The complaint before the Hawaii Labor Relations Board filed in the dispute over the Hawaii State Teachers Association contract is certain to leave a lasting imprint on the way government comes to terms with its workforce. The hope in the end is for a legal interpretation that still leaves the employer with a reasonable share of the bargaining power and that doesn’t go to the lengths the HSTA seeks.
The board is expected to take up the "prohibited practice complaint" in the coming weeks but, regardless of the outcome, the decision is likely to land in court.
The teachers union is waging a landmark battle for its collective bargaining rights, guaranteed to be a protracted one.
The 33-page document raises issues that are as numerous as they are complex.
The crisis was precipitated by two unprecedented events:
» Hawaii, like other states, is grappling with the after-effects of a deep recession: a grave budget deficit that pressed the state’s historically labor-friendly Democratic majority government to seek major concessions from public employee unions.
» Second, its new governor — again, a long-time supporter of organized labor — for the first time unilaterally implemented the state’s "last, best and final offer."
Both sides of the table agree that this is uncharted territory.
There is nothing in the Hawaii Public Employment Relations Act (Hawaii Revised Statute Chapter 89) that explicitly bans this action, and Gov. Neil Abercrombie made a reasoned decision in taking this route.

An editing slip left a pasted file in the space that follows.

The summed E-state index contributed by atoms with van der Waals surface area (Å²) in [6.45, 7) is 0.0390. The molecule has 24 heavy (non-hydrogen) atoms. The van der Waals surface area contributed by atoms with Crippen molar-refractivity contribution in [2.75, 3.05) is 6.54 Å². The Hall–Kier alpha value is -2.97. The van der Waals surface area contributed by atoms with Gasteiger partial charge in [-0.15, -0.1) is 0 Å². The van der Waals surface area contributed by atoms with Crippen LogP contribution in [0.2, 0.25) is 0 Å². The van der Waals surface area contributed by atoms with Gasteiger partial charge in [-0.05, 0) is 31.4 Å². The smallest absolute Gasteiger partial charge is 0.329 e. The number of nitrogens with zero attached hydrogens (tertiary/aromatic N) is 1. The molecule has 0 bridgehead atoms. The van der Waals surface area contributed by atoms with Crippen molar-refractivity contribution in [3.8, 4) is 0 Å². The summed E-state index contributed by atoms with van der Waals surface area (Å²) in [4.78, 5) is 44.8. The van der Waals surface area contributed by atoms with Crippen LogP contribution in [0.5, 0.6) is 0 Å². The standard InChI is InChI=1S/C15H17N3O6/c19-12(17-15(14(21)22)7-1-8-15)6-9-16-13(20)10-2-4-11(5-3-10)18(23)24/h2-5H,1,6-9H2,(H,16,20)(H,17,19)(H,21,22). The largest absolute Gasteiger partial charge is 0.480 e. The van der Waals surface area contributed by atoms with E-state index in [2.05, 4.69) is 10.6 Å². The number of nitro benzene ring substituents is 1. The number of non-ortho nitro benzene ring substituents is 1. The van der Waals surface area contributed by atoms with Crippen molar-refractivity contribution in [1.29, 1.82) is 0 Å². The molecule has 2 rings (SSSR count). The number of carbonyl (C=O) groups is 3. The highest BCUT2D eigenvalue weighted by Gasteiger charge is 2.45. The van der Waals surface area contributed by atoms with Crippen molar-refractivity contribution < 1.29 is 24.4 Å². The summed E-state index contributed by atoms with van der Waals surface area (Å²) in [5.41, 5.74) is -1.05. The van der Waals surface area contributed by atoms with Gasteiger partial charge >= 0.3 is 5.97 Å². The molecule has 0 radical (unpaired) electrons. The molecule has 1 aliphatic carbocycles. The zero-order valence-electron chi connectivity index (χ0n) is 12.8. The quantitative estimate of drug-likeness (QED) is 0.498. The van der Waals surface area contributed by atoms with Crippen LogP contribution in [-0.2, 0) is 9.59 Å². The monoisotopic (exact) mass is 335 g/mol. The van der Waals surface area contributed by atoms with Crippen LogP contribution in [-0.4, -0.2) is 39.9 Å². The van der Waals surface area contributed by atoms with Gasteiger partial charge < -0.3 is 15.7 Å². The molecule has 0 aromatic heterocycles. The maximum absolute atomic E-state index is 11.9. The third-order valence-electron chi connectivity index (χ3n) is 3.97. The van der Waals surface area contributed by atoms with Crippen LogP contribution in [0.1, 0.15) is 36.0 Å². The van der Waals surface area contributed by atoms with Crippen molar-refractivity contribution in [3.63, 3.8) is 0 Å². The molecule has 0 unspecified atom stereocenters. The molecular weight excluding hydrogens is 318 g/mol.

The law gives both parties after 50 days of impasse, the right to pursue "such other remedies that are not prohibited by any agreement pending between them, other provisions of this chapter, or any other law."
The labor board should uphold this as a last-ditch option for the government, as it exists in other states. But in California, for example, there is a specific law that spells out how a last, best and final offer is to be implemented unilaterally and its limitations. Even if the option is upheld through the current dispute, Hawaii needs to adopt clear legal language of its own.
This is not the only matter the labor board needs to settle. Among many other issues, HSTA asserts:
» That the parties were not at impasse when Abercrombie exercised this option.
» That the union was deprived of its bargaining rights through various lawmaking actions (such as calculating a 5 percent labor savings into the budget and extending minimum instructional hours without teachers’ agreement).
» That the administration’s "take it or leave it" approach in negotiations amounted to bad-faith bargaining.
» That the state Department of Education and the governor improperly communicated directly with the teachers through letters announcing the final offer.
The hearings on this complaint should shed light on precisely what happened over the course of union talks. But even if all the union’s assertions are upheld, the relief being sought seems extreme. In addition to rescinding the new wage reductions, HSTA wants an order invalidating legislation that impinges on collective bargaining over core subjects.
It’s hard to know how the governor and Legislature could have avoided setting limits on labor costs in advance of talks. Given the urgency of achieving the budget cuts for this biennium, they had a job to do. The state Constitution gives unions collective-bargaining rights, but it also requires the governor to balance the state budget.
In a national landscape littered with labor disputes and hemorrhaging state budgets, rebalancing employer-employee powers seemed an inevitable step for this state to take. And if the HSTA complaint ultimately places harsh constraints on elected leaders who manage the public purse, the long-term prospects for fiscal sanity in this state may be bleak.